Implicating proteins
in synaptic plasticity

The activity of synapses, those fundamental biochemical units and cellular structures that allow nerve-impulse transmission between neurons, is not constant. Rather, synaptic strength can weaken or intensify over time in response to activity levels and other factors. Changes in activity also are associated with changes in the size and shape of synapses. This synaptic plasticity is thought to play a critical role in various forms of learning and memory, and understanding its molecular bases has become a thriving area of neuroscience research.

Synapses contain hundreds of proteins, including neurotransmitter receptors, cell-signaling molecules, scaffolding proteins and cytoskeleton components. These proteins are involved directly in synaptic activity. To understand how the brain truly works, we need to comprehend the role of proteins in synaptic plasticity.

The Journal of Biological Chemistry recently published a collection of thematic minireviews edited by Roger J. Colbran of Vanderbilt University. Titled “Molecular Mechanisms of Synaptic Plasticity,” the series includes four reviews that discuss recent advances in understanding the mechanisms that modulate synaptic protein production and function as well as the effects of these mechanisms on synaptic plasticity. 

Marc P. Lussier at the University of Quebec at Montreal, Antonio Sanz–Clemente at Northwestern University and Katherine W. Roche at the National Institute of Neurological Disorders and Stroke discuss one of the mechanisms of synaptic plasticity in the first review. The authors detail the consequences of three types of post-translational modifications — phosphorylation, ubiquitination and palmitoylation — on the stability, trafficking and synaptic expression of ionotropic glutamate N-methyl-D-aspartic acid, or NMDA, and α-amino-3-hydroxy-5-methyl-4-isoxazolepropionic acid, or AMPA, receptors, the workhorses of excitatory synapses. The review also addresses the effects of these modifications on two major forms of synaptic plasticity: long-term potentiation, or LTP, and long-term depression, or LTD.

Kevin M. Woolfrey and Mark L. Dell’Acqua at the University of Colorado provide an additional in-depth discussion of post-translational modifications. These authors discuss experimental evidence supporting the idea that the balance between phosphorylation and dephosphorylation of glutamate receptors and ion channels mediates LTP and LTD. Moreover, the dynamics of these signaling events are dictated by the association of protein kinases and protein phosphatases with postsynaptic scaffold proteins.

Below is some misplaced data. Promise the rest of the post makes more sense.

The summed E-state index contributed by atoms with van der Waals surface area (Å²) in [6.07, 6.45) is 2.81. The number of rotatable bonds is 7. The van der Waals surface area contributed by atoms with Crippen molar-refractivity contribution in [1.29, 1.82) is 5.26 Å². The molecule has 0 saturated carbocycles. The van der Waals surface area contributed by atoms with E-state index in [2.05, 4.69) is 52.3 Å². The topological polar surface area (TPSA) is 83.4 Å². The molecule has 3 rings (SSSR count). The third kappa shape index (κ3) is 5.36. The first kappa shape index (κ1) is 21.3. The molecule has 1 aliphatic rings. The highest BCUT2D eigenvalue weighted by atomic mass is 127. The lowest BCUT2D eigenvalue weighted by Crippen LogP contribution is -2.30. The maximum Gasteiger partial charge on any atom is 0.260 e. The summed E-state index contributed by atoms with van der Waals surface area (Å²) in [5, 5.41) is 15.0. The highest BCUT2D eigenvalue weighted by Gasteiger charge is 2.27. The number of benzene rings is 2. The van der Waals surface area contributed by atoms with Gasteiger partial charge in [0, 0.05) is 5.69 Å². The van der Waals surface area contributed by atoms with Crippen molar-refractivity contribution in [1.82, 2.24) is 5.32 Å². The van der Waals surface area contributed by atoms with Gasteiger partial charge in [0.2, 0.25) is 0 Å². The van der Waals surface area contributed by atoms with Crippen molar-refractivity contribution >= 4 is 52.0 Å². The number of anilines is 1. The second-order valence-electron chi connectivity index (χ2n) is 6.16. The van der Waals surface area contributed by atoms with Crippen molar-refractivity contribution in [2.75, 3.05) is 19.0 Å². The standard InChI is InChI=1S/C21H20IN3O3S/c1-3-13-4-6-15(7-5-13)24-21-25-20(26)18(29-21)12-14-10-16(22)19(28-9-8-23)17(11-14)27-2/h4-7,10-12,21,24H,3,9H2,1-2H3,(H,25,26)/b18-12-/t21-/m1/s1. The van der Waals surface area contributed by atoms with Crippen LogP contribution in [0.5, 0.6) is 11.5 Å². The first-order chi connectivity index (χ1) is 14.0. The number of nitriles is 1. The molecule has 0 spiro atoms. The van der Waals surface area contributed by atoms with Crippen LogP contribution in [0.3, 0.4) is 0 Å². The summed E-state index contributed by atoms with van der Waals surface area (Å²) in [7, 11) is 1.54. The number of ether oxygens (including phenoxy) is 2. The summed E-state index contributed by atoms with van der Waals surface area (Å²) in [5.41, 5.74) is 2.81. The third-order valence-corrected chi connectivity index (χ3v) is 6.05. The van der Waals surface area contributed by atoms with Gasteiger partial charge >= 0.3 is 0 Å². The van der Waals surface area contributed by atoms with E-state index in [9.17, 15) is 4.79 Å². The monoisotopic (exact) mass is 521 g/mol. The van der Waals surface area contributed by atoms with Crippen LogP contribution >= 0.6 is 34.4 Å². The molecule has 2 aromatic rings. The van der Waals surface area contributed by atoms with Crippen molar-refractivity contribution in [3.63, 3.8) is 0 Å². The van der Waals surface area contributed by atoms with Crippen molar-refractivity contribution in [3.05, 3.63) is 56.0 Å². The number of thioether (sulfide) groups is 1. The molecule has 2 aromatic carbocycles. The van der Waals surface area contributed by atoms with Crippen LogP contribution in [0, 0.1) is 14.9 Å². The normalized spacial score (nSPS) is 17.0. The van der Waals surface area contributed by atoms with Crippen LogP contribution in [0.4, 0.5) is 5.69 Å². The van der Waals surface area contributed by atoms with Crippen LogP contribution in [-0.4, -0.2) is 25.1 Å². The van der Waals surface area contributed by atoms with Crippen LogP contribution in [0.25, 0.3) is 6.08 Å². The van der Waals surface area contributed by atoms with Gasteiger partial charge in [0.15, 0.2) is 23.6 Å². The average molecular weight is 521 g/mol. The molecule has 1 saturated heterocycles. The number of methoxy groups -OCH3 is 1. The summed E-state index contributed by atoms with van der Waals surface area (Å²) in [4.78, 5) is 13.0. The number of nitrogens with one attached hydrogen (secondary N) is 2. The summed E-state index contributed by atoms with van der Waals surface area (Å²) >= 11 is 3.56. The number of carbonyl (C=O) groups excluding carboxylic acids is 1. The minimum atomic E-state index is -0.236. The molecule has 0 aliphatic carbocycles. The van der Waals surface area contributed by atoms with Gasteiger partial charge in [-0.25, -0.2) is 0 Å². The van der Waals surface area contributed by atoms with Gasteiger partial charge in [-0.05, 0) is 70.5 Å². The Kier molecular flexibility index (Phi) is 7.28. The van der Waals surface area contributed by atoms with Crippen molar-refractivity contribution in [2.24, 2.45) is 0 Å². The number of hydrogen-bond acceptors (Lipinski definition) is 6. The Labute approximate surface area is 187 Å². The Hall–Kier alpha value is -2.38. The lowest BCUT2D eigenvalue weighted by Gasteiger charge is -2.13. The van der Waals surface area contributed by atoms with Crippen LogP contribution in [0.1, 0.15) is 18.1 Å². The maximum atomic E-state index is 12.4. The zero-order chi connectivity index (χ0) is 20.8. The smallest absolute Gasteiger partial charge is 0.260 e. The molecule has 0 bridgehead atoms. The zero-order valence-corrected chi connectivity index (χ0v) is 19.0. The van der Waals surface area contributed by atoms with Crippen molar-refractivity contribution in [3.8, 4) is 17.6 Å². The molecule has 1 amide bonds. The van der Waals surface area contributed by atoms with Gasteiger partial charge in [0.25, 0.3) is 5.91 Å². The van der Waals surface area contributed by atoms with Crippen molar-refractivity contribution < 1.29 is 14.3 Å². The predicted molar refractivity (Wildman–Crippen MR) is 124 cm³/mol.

Next, a minireview by Erin F. Spence and Scott H. Soderling at Duke University covers the molecular processes involved in the regulation of synaptic cytoskeleton within the dendritic spines in the context of human neurodevelopmental and psychiatric disorders. This review emphasizes actin filament assembly and disassembly and its role in synaptic plasticity, because it is the most abundant cytoskeleton component in the dendritic spines.

Finally, Beatriz Alvarez–Castelao and Erin M. Schuman at the Max Planck Institute for Brain Research discuss an important mechanism of inducing long-term synaptic plasticity that involves regulation of synaptic protein synthesis and proteasome-dependent degradation. The authors present an exhaustive discussion of the evidence to date that explains where and how synaptic protein turnover occurs; which proteins are affected by these processes; and the long-term effects of these events on learning, memory and behavior.

Understanding how changes in synaptic activity are connected to modulation of protein expression and degradation, post-translational modifications and cytoskeleton dynamics is essential to determining the molecular bases of physiological and pathological processes that occur in the human brain. In addition, this knowledge could contribute to the development of novel therapies for disorders — such as Parkinson’s disease, schizophrenia and autism — that have been associated with unresponsive or overactive synapses.

Mariana Figuera-Losada Mariana Figuera-Losada is an associate scientist at Albert Einstein College of Medicine in the Bronx.